In my previous blog post, I talked about the support libraries and the core structure of Snabb’s NIC drivers. In this post, I’ll talk about some of the driver improvements we made at Igalia over the last few months.
(as in my previous post, this work was joint work with Nicola Larosa)
Modern NICs are designed to take advantage of increasing parallelism in modern CPUs in order to scale to larger workloads.
In particular, to scale to 100G workloads, it becomes necessary to work in parallel since a single off-the-shelf core cannot keep up. Even with 10G hardware, processing packets in parallel makes it easier for software to operate at line-rate because the time budget is quite tight.
To get an idea of what the time budget is like, see these calculations. tl;dr is 67.2 ns/packet or about 201 cycles.
To scale to multiple CPUs, NICs have a feature called receive-side scaling or RSS which distributes incoming packets to multiple receive queues. These queues can be serviced by separate cores.
RSS works by computing a hash in hardware over the packet to determine the flow it belongs to (this is similar to the hashing used in IPFIX, which I described in a previous blog post).
The diagram above tries to illustrate this. When a packet arrives in the NIC, the hash is computed. Packets with the same hash (i.e., they’re in the same flow) are directed to a particular receive queue. Receive queues live in RAM as a ring buffer (shown as blue rings in the diagram) and packets are placed there via DMA by consulting registers on the NIC.
All this means that network functions that depend on tracking flow-related state can usually still work in this parallel setup.
As a side note, you might wonder (I did anyway!) what happens to fragmented packets whose flow membership may not be identifiable from a fragment. It turns out that on Intel NICs, the hash function will ignore the layer 3 flow information when a packet is fragmented. This means that on occasion a fragmented packet may end up on a different queue than a non-fragmented packet in the same flow. More on this problem here.
Snabb’s two Intel drivers
The existing driver used in most Snabb programs (
apps.intel.intel_app) worked well and was mature but was missing support for RSS.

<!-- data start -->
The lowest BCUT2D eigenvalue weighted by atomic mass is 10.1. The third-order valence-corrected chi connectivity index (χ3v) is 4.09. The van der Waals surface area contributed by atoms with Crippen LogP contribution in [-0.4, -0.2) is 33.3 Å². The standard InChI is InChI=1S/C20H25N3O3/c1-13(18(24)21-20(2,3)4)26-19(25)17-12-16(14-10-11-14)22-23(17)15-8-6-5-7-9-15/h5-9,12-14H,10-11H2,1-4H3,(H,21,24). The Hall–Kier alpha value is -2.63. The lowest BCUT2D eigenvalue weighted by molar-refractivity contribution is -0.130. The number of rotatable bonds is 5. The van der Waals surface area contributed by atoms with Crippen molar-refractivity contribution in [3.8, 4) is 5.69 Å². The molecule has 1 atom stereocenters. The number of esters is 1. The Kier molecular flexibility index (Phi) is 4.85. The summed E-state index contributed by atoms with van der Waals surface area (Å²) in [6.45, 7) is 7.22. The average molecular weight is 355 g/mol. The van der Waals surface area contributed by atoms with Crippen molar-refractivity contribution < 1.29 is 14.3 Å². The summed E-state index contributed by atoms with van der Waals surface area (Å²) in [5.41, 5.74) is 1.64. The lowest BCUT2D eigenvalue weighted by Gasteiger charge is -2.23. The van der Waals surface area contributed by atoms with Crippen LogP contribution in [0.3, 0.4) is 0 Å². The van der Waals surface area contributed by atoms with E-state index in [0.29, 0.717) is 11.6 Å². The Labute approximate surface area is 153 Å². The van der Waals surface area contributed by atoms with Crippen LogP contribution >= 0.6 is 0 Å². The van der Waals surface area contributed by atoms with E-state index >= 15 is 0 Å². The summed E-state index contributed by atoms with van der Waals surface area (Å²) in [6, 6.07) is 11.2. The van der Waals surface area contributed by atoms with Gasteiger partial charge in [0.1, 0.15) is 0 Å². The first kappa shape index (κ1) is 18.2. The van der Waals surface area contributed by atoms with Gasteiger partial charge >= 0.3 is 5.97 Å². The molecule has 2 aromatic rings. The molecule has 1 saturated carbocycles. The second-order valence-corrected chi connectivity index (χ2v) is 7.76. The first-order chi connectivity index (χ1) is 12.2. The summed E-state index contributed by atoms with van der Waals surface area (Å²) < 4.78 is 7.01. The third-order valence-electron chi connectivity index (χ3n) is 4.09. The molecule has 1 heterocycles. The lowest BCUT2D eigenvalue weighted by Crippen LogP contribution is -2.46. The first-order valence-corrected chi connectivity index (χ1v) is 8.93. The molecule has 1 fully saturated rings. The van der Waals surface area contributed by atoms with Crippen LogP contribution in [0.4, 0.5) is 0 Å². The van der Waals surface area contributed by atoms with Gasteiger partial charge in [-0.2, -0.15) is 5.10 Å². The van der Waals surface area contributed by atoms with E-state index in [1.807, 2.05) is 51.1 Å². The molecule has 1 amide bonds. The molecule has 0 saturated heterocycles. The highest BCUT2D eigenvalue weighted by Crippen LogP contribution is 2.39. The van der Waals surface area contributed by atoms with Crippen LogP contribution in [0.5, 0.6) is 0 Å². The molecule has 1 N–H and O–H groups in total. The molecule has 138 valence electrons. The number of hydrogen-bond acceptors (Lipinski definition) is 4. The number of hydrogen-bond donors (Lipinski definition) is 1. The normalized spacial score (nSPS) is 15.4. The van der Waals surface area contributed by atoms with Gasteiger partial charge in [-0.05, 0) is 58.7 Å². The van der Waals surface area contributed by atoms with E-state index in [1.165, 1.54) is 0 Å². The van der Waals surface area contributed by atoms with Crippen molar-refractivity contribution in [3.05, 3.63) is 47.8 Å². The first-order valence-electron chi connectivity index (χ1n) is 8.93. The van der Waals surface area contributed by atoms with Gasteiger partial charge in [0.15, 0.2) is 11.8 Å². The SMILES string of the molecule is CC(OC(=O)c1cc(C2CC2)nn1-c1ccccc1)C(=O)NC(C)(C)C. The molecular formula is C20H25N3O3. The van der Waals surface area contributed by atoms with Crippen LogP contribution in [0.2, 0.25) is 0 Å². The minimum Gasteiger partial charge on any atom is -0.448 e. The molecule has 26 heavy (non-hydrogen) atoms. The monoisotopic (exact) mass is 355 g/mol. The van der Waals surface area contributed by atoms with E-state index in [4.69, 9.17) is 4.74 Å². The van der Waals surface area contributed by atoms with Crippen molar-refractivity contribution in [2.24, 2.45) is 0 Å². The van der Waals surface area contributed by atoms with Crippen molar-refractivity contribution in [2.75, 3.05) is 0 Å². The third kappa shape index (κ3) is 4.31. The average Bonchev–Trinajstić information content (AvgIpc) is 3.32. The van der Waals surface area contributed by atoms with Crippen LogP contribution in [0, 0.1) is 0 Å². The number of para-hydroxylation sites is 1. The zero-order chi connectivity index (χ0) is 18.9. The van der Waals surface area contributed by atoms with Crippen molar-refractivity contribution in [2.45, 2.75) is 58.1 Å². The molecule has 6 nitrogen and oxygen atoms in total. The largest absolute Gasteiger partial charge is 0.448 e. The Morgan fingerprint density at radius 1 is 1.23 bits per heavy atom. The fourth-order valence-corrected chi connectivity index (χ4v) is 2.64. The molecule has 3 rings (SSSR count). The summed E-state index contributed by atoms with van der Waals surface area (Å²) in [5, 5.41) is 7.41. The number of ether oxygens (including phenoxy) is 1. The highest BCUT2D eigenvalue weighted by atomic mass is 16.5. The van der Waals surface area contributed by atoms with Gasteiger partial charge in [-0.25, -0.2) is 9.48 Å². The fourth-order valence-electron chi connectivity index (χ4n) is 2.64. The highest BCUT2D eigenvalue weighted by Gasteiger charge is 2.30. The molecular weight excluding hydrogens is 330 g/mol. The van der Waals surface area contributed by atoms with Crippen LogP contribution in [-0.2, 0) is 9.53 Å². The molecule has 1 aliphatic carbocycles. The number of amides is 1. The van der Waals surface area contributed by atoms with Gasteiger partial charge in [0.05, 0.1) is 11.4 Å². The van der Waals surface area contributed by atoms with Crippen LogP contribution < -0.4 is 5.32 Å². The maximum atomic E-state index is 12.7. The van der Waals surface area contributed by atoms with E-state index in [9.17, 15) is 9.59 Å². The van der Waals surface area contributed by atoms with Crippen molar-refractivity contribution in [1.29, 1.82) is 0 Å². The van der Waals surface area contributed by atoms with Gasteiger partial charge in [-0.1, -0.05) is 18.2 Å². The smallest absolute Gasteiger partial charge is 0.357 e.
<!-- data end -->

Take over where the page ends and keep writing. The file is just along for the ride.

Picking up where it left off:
An alternate driver (
apps.intel_mp.intel_mp) made by Peter Bristow supported RSS, but wasn’t entirely compatible with the features provided by the main Intel driver. We worked on extending
intel_mp to work as a more-or-less drop in replacement for
The incompatibility between the two drivers was caused mainly by lack of support for VMDq (Virtual Machine Device Queues) in
intel_mp. This is another feature that allows for multiple queue operation on Intel NICs that is used to allow a NIC to present itself as multiple virtualized sets of queues. It’s often used to host VMs in a virtualized environment, but can also be used (as in Snabb) for serving logically separate apps.
The basic idea is that queues may be assigned to separate pools assigned to a VM or app with its own particular MAC address. A host can use this to run logically separate network functions sharing a single NIC. As with RSS, services running on separate cores can service the queues in parallel.
As the diagram above shows, adding VMDq changes queue selection slightly from the RSS case above. An appropriate pool is selected based on criteria such as the MAC address (or VLAN tag, and so on) and then RSS may be used.
intel_app driver supports VMDq but not RSS and the opposite situation is true for
intel_mp. It turns out that both features can be used simultaneously, in which case packets are first sorted by MAC address and then by flow hashing for RSS. Basically each VMDq pool has its own set of RSS queues.
We implemented this support in the
intel_mp driver and made the driver interface mostly compatible with
intel_app so that only minimal modifications are necessary to switch over. In the process, we made bug-fixes and performance fixes in the driver to try to ensure that performance and reliability are comparable to using
The development process was made a lot easier due to the existence of the
intel_app code that we could copy and follow in many cases.
The tricky parts were making sure that the NIC state was set correctly when multiple processes were using the NIC. In particular,
intel_app can rely on tracking VMDq state inside a single Lua process.
intel_mp, it is necessary to use locking and IPC (via shared memory) to coordinate between different Lua processes that are setting driver state. In particular, the driver needs to be careful to be aware of what resources (VMDq pool numbers, MAC address registers, etc.) are available for use.
The driver improvements are now merged upstream in
intel_mp, which is now the default driver, and is available in the Snabb 2017.11 “Endive” release. It’s still possible to opt out and use the old driver in case there are any problems with using
intel_mp. And of course we appreciate any bug reports or feedback.